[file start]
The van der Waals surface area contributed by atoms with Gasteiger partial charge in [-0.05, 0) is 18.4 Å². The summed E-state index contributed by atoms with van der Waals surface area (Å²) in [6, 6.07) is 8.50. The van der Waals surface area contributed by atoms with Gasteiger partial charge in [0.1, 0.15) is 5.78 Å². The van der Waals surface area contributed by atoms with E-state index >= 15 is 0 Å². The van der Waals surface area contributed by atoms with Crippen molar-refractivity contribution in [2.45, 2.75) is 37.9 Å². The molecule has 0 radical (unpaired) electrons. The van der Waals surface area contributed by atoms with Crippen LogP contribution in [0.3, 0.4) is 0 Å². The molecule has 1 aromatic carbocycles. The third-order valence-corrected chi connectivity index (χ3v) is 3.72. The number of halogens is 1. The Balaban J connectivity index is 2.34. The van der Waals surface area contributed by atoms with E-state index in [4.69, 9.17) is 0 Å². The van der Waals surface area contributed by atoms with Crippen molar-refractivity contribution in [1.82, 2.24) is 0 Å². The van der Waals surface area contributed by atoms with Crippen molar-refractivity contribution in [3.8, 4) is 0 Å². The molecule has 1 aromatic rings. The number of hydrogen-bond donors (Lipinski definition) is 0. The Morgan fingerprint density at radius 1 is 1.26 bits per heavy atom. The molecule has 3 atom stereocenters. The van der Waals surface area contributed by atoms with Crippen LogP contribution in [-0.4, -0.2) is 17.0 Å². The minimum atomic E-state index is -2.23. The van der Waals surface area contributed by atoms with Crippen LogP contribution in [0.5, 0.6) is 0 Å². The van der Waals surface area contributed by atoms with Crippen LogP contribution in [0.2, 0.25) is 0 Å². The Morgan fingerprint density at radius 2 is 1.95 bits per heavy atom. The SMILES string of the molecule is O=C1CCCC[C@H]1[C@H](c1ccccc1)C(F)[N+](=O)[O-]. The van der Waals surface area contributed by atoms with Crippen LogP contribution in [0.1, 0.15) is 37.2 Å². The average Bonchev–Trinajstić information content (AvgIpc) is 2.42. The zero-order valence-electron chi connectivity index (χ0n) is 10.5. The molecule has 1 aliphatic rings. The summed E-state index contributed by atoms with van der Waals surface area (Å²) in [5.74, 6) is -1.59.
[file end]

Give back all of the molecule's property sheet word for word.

The van der Waals surface area contributed by atoms with Gasteiger partial charge in [-0.05, 0) is 18.4 Å². The summed E-state index contributed by atoms with van der Waals surface area (Å²) in [6, 6.07) is 8.50. The van der Waals surface area contributed by atoms with Gasteiger partial charge in [0.1, 0.15) is 5.78 Å². The van der Waals surface area contributed by atoms with E-state index >= 15 is 0 Å². The van der Waals surface area contributed by atoms with Crippen molar-refractivity contribution in [2.45, 2.75) is 37.9 Å². The molecule has 0 radical (unpaired) electrons. The van der Waals surface area contributed by atoms with Crippen LogP contribution in [0.3, 0.4) is 0 Å². The molecule has 1 aromatic carbocycles. The third-order valence-corrected chi connectivity index (χ3v) is 3.72. The number of halogens is 1. The Balaban J connectivity index is 2.34. The van der Waals surface area contributed by atoms with E-state index in [4.69, 9.17) is 0 Å². The van der Waals surface area contributed by atoms with Crippen molar-refractivity contribution in [1.82, 2.24) is 0 Å². The van der Waals surface area contributed by atoms with Crippen molar-refractivity contribution in [3.8, 4) is 0 Å². The molecule has 1 aromatic rings. The number of hydrogen-bond donors (Lipinski definition) is 0. The Morgan fingerprint density at radius 1 is 1.26 bits per heavy atom. The molecule has 3 atom stereocenters. The van der Waals surface area contributed by atoms with Crippen LogP contribution in [-0.4, -0.2) is 17.0 Å². The minimum atomic E-state index is -2.23. The van der Waals surface area contributed by atoms with Crippen LogP contribution in [0.5, 0.6) is 0 Å². The van der Waals surface area contributed by atoms with Crippen LogP contribution in [0.2, 0.25) is 0 Å². The Morgan fingerprint density at radius 2 is 1.95 bits per heavy atom. The SMILES string of the molecule is O=C1CCCC[C@H]1[C@H](c1ccccc1)C(F)[N+](=O)[O-]. The van der Waals surface area contributed by atoms with Crippen LogP contribution in [0.1, 0.15) is 37.2 Å². The average Bonchev–Trinajstić information content (AvgIpc) is 2.42. The zero-order valence-electron chi connectivity index (χ0n) is 10.5. The molecule has 1 aliphatic rings. The summed E-state index contributed by atoms with van der Waals surface area (Å²) in [5.74, 6) is -1.59.